The five men were said to be charged in relation to three arson cases which resulted in deaths. One other arson case is still being heard by the court (and only by the court, as these affairs are closed). An unidentified official assured everyone that the trials were fair, and that the accused had lawyers and translators.

Well then, we'll just have to take his word for that then, shall we?

Last year, Chinese lawyers who had come forward to voluntarily defend some of the thousands of Tibetans now held in Chinese prisons, had the full weight of the Communist Party and Government come down on their heads. Sympathetic lawyers were banned from acting for these Tibetans, and many had their practising licenses revoked or withheld from renewal. This seems to be an important piece of information to include in any media reporting on these latest sentences, as an indication of how fair and open the trials likely were. Yet it is curiously missing from any reports I've seen yet. A spokesman for the Tibetan Government summed up the situation in a nutshell:
"These decisions are made by a kangaroo court of law. There is no proper legal defense for the accused," Thupten Samphel said. "These kinds of decisions increase China's Tibet problem. China should show magnanimity to make Tibetan people less resentful."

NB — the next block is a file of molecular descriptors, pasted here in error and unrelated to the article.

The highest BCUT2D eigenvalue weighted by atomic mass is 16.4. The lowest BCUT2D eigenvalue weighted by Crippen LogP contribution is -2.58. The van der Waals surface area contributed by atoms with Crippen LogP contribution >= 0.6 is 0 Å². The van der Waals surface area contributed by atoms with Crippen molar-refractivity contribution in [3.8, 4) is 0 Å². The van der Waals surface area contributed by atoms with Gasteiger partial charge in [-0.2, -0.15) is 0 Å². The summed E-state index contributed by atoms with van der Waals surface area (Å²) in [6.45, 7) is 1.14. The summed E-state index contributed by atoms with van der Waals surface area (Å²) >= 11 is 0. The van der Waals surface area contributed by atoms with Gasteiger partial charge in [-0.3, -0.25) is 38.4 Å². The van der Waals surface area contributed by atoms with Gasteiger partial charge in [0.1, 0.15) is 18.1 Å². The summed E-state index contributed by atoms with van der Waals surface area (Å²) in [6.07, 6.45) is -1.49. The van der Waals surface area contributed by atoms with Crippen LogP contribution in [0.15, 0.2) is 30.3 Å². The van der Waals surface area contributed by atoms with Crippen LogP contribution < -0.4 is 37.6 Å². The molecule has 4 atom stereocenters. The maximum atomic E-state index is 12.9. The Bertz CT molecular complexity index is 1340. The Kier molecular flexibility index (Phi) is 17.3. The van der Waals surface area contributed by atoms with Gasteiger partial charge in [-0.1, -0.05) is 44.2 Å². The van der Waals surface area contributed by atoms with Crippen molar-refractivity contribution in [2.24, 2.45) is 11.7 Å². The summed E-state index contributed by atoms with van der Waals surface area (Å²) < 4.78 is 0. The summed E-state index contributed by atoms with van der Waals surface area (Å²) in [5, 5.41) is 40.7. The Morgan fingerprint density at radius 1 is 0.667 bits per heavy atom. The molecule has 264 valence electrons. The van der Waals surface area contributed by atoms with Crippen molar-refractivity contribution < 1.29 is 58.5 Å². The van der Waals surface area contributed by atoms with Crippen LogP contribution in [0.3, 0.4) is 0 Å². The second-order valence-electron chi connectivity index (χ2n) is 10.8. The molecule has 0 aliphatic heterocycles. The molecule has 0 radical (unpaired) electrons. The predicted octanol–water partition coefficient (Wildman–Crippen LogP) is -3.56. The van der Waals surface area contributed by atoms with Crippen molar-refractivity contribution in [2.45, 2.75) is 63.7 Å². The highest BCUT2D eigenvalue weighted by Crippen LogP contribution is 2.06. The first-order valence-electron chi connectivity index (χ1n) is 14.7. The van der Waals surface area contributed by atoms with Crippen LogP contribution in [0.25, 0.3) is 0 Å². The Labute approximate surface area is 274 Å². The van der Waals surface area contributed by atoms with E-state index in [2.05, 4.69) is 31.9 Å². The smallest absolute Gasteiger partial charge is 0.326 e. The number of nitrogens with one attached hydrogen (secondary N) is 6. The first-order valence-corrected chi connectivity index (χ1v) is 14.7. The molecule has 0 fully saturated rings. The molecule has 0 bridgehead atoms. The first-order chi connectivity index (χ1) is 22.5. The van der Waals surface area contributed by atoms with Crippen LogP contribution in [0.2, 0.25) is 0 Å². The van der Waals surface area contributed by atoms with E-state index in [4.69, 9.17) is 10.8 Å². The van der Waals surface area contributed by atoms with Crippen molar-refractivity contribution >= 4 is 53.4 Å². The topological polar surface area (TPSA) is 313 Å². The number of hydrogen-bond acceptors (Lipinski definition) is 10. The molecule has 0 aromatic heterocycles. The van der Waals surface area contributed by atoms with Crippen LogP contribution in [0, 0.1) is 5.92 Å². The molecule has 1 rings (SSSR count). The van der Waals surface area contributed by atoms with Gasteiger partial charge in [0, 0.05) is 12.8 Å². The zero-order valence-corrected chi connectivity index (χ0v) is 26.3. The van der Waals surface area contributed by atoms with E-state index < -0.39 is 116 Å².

London-based Free Tibet Campaign reported on this aspect of China's legal system for Tibetans in one particular case last year:
Last October Free Tibet reported lengthy sentences passed on eight monks from the Tibetan town of Kyabe for alleged bombing offences. According to reliable information received by Free Tibet from a well-placed source, the monks were denied all access to legal counsel and family from the time of arrest to sentencing. The trial of the monks was conducted in camera according to the source and the nature of the charges and eventual sentencing of the monks were not made public by the court. These measures, and the failure of the court to inform even family members of the sentences, contravene legal safeguards incorporated into the Chinese constitution and the criminal justice system. The court only acknowledged the sentences passed on the Kyabe monks after it was contacted by the Associated Press.
This is certainly a very strange way to conduct a justice system. You can send urgent emails to China's Minister of Foreign Affairs and Minister of Justice here.

In related news, China today executed two Uighur men in connection with the August 4, 2008 attack against security forces in East Turkestan (Ch: Xinjiang province). Officials held a public rally at a sports stadium in Kashgar to announce the death sentences, with 4,000 people in attendance. Azat, a 34 year old vegetable seller, and Hermit, a 29 year old taxi driver, were then taken to another location and executed. The execution method was not reported, so no word on whether one of the shiny new "mobile execution units" was used, or just the old-fashioned bullet to the head. China executes more people than the rest of the world combined.